1.37:1, 1954, english, italy
“That's right. After eight years of marriage, it seems like we don't know anything about each other.”


Journey to Italy

A film about what happens when we're forced to confront ourselves and the person we claim to love. It's a startling take on the results of a marriage, and one that I highly recommend.

This is a film about love, and the sort of breakdown in our normal lives that we sometimes need in order to take stock of what we have. It’s a lovely film, austere and yet beautiful. It’s full of incredible shots of mid-fifties Italy and wonderful performances by its main actors. It’s a very personal film, being somewhat autobiographical in its telling of the end of the love affair between star Ingrid Bergman and director Roberto Rossellini. It was made during a time when their love was beginning to fade, and I don’t think it’s much of a stretch to suggest that that might have motivated the story to a significant degree. It’s a fascinating examination of the kinds of walls we build around our lives, walls that can completely blind us to how we really feel about those supposedly closest to us.

The story revolves around Katherine Joyce and her husband Alex, who are newly arrived in Italy in order to settle the inheritance of an estate in Naples that belonged to Alex’s uncle Homer. From the very beginning we are shown that their eight year marriage is in serious trouble. The signs are extremely blatant and they seem to be everywhere. They aren’t communicating at all. She’s sensitive and sad, he’s aloof and bored. Their conversations are strained, and they only seem happy when they’re around other people. After a series of arguments and vicious jabs at each other, they separate, ostensibly to each enjoy their time in their own way. Really, though, they need some space to reflect and to decide how they feel about each other. Alex heads to the island of Capri, to flirt with woman and “have some fun.” Katherine, on the other hand, wanders around Naples, taking tours of museums and old relics. Slowly they both experience anger, jealously, sadness, longing, and distaste for each other. Eventually they come back to the estate, and, during a visit to Pompeii, begin to get down to the business of what they mean to each other and what they want for their future. What follows is one of the more interesting endings in modern cinema, one that I spent quite a bit of time reflecting on.

This film reminds me strongly of Agn├Ęs Varda’s La Pointe Courte, another film about the lies couples tell each other, and the truths they discover when they are finally forced to deal with each other. This film, however, despite being in English, is distinctly Italian. Where the Varda film is painfully, and delightfully, French in its stilted dialogue and romantic nature, this film is austere and straightforward, to an almost pathological degree. It’s a film that doesn’t couch its meaning in pretty words and speeches, but rather delivers it in striking blows. It’s an extremely interesting thing to see the same basic story told in such completely opposite styles. At least in terms of the story of the couple at its heart. The background, however, is handled much more similarly. Both films use their surroundings to provide narrative relief and interest. In La Pointe Courte the village and its inhabitants are the backdrop around the couple, here it’s the people of Italy and the relics of an ancient past. It seems like both characters are strongly influenced by the heat generated by the fabric of their Mediterranean surroundings. For him, it’s through the various people he meets, and for her it’s in the very stones that make up the relics she wanders through. The couple have built up a complete fiction about their marriage, that they have maintained by basically avoiding each other back home in London. Now that they are trapped in Italy, with no external obligations forcing them to do anything, they can’t run away from the fact that they are basically complete strangers.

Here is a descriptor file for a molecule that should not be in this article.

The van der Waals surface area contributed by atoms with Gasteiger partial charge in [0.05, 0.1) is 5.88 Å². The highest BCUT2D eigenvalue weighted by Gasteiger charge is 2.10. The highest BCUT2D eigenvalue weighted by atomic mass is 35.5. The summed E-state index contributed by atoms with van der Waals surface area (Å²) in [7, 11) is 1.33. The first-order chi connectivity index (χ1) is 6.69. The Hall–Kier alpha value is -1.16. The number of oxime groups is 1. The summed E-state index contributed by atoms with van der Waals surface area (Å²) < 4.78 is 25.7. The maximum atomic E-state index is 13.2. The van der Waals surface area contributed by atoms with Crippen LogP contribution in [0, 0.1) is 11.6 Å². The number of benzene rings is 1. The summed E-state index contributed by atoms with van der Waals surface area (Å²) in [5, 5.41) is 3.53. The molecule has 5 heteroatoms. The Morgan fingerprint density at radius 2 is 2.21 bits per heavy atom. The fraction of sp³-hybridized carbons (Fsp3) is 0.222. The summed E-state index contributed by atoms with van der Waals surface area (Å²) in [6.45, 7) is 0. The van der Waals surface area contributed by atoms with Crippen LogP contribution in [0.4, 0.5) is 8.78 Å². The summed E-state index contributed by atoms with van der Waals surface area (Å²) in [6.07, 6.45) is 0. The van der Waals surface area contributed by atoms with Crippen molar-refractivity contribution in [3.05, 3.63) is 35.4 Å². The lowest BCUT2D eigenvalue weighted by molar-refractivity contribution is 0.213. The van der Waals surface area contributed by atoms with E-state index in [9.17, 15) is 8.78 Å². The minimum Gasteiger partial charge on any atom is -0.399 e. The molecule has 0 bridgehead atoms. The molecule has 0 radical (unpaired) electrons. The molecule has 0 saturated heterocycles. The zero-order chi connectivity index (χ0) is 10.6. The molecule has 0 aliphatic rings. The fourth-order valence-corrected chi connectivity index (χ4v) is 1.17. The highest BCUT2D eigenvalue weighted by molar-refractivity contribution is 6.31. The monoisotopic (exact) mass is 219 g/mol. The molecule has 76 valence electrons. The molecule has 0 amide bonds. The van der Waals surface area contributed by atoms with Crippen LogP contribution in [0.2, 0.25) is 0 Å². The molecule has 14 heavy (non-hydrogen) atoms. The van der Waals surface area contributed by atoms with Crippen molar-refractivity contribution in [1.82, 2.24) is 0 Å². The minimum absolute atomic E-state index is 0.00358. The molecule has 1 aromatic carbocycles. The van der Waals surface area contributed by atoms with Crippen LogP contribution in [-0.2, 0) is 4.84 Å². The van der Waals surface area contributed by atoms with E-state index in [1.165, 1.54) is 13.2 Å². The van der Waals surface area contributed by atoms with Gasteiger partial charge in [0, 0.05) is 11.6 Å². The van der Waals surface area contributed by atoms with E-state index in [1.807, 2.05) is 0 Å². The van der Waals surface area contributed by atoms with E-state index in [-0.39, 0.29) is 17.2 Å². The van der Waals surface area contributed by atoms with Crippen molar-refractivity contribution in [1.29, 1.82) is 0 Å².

The acting is really wonderful. Bergman isn’t my favorite star, but she’s perfectly cold and yet endearing as the wife in this story. Of the two she is presented much more humanely, possibly as a result of the autobiographical aspect of the film. George Sanders, who was maybe my favorite thing about Foreign Correspondent, is ridiculously British, a fact that works wonderfully for the point that Rossellini is trying to make about what happens when northerners journey to the hot temperament of the south. He doesn’t get an internal monologue, which Bergman does, and it makes him even more aloof and remote. His stoicism, even in the face of the complete dissolution of his life, counterbalances her obvious indecision and doubt. It also makes what happens at the end all the more surprising. Together they have a very interesting chemistry. Not conventional perhaps, but very authentic. It really seems like they are completely unsure of one another, that even after having spent eight years as a married couple they still have yet to really learn about each other. Their scenes together are at the very heart of the film, and given that Sanders was apparently cast just to give the film some box office heft, it’s a lucky chance that they play so wonderfully off one another.